Superman places the urn and the picture in a vessel shaped like his symbol and puts it on the surface of the moon. He asks Jolene for forgiveness and promises to do better.

Appearing in "The Measure of Hope"

Featured Characters:

Supporting Characters:

  • Jolene Northridge (Only appearance; dies) (In flashback and photograph)
  • Melvin Northridge (Single appearance)

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Synopsis for "The Boy Who Saved Superman"

At the Daily Planet, Clark watches as his personal hero, a young man whose name Clark doesn't even know, is getting interviewed by Perry in order to get a job. He still remembers the day this man saved his life.

Clark had just been Superman for a month and he had found himself fighting a monster. Suddenly, the monster blasted him with an energy beam that threw Superman several streets away and knocked him unconcious. A boy found the unconscious Superman right next to a collapsing building. The boy had read about Superman in the newspaper and knew Superman had lost his home, just like he did. He carried Superman to the building and asked two people to help him take Superman to the roof. The building's stairs crumbled down and the two men left Superman and the boy behind. Even so, the boy refuses to abandon Superman and reached the roof, exposing Superman to sunlight.

The building crumbled down and Abdi's right hand was crushed by debris. Superman awakened and offered to take the boy to the hospital, but the boy told Superman to save their people first. Using a special device given to him by a man in a flying chair, Superman vanished the monster to another dimension, but by the time he returned to help the boy, he was gone. Clark would learn about the boy years later after reading his job application for the Daily Planet. His name was Abdi El-Kahl and after the incident, he would achieve great things in his life and receive a prosthetic hand from S.T.A.R. Labs.

Abdi successfully gets the job and Clark congratulates him. They compliment each other for their work and shake hands.

Appearing in "The Boy Who Saved Superman"

Featured Characters:

Supporting Characters:

  • Abdi El-Kahl (Flashback and main story)

Antagonists:

  • Unnamed monster (Flashback only)

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Synopsis for "Human Colors"

A mysterious entity arrives at Metropolis and steals all colors from the universe, leaving nothing except black and white. Superman deduces the entity's nature as an imp from the fifth dimension, much like Mr. Mxyzptlk, but cannot describe what the entity has done to the universe. He merely feels that the entity has taken something special. When the imp says that he has stolen all the colors from the universe, Superman asks what exactly are colors. The imp admits that it's hard to explain what colors are now that they're all gone. He didn't think that the people of the universe weren't using colors that much, but now that he has taken them, the universe feels gray.

People used to laugh and get angry, but now, they merely exist. The imp now believes that, maybe, colors were important after all, so he gives Superman a box that contains all colors in the universe and Superman can let them out if he wants. He tells Superman to be careful, however, as the world in color was far more complicated. There was warmth and laughter, but there was also anger and sadness and, perhaps, a gray world is better. The imp returns home, leaving the box in Superman's hands.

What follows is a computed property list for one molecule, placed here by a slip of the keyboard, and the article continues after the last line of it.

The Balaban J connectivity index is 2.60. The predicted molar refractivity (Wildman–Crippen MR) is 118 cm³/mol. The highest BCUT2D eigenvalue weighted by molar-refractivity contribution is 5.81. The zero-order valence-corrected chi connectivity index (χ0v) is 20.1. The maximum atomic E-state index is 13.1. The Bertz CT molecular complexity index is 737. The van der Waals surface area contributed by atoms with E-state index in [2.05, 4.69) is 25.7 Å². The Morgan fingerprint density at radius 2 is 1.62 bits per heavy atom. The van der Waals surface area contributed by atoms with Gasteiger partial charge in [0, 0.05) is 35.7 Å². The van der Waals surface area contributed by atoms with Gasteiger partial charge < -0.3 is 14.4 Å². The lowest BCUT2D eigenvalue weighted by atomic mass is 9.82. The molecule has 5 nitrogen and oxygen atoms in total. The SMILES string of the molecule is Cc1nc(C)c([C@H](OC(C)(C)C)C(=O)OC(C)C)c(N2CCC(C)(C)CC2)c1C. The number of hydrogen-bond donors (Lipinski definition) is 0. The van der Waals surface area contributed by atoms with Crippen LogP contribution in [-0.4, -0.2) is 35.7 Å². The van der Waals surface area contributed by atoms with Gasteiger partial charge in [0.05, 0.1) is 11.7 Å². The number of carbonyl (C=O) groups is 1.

Later that night, Superman asks Batman whether or not he should open the box. Superman thinks it'd be irresponsible to unleash colors into the world, but according to the imp, people always had them, but don't exactly remember them. Batman thinks Superman should keep the box closed, lest he risks unleashing chaos into the universe. Superman returns home and stares the box all night until the morning. He asks Lois why did they watch the sunrise every day. Now that the universe has no colors, the sunrise doesn't feel special anymore. Lois believes that, perhaps with colors, the sunrise felt more special.

Superman thinks he should open the box but he feels worried about unleashing chaos and hurting people. Lois suggests that Superman should just unleash one or two colors at the time, if only to ease people back into the idea of colors. Superman thinks that's a good idea and chooses which colors he will release.

First, he unleashes red. It is the color of love and fire. With red, people can feel courage and use fire again. However, red is also the color of anger and blood. With it, people can wage war and fight each other to the death.

Then, Superman releases blue. It is the color of sadness and music. With it, people can hold funerals and sing about their grievances. However, blue is also the color of water and hope. With it, people can sail across the oceans and feel hope, even in the darkest of nights.

Ultimately, the universe regained its colors, but Lois remembers red and blue as the most human colors of all. Superman still wonders whether or not he made the right choice, but Lois and humanity believe that he did. He gave humanity the gift of the sunrise.

Appearing in "Human Colors"

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Synopsis for "The School of Hard-Knock Jokes"

Clark prepares for his biggest challenge yet: his first day of kindergarten. Jonathan and Martha is worried that Clark will be treated like a freak, while Clark himself is worried that he won't make any friends, but Jonathan simply tells Clark to tell jokes and if he gets people to laugh, they'll be his friends. Clark's first day isn't as difficulty as he once thought and he ends up making many friends at school, until he notices a girl, Samantha, sitting alone in the playground. Everybody is rude to her and Clark doesn't understand why.

He wants to be friends with Samantha, but he is afraid that if he talks to her, he will lose all the friends he has made up to that point. He talks to his parents about Samantha and asks about what he should do. Jonathan and Martha tell Clark to just talk to Samantha and try to be friends with her. The next day, Clark does try to be friends with Samantha, and ultimately, all the other kids come to play with them.

Clark invites his friends to his home for a sleepover and his parents kiss him as a reward for doing the right thing.

Appearing in "The School of Hard-Knock Jokes"

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Notes



See Also


Links and References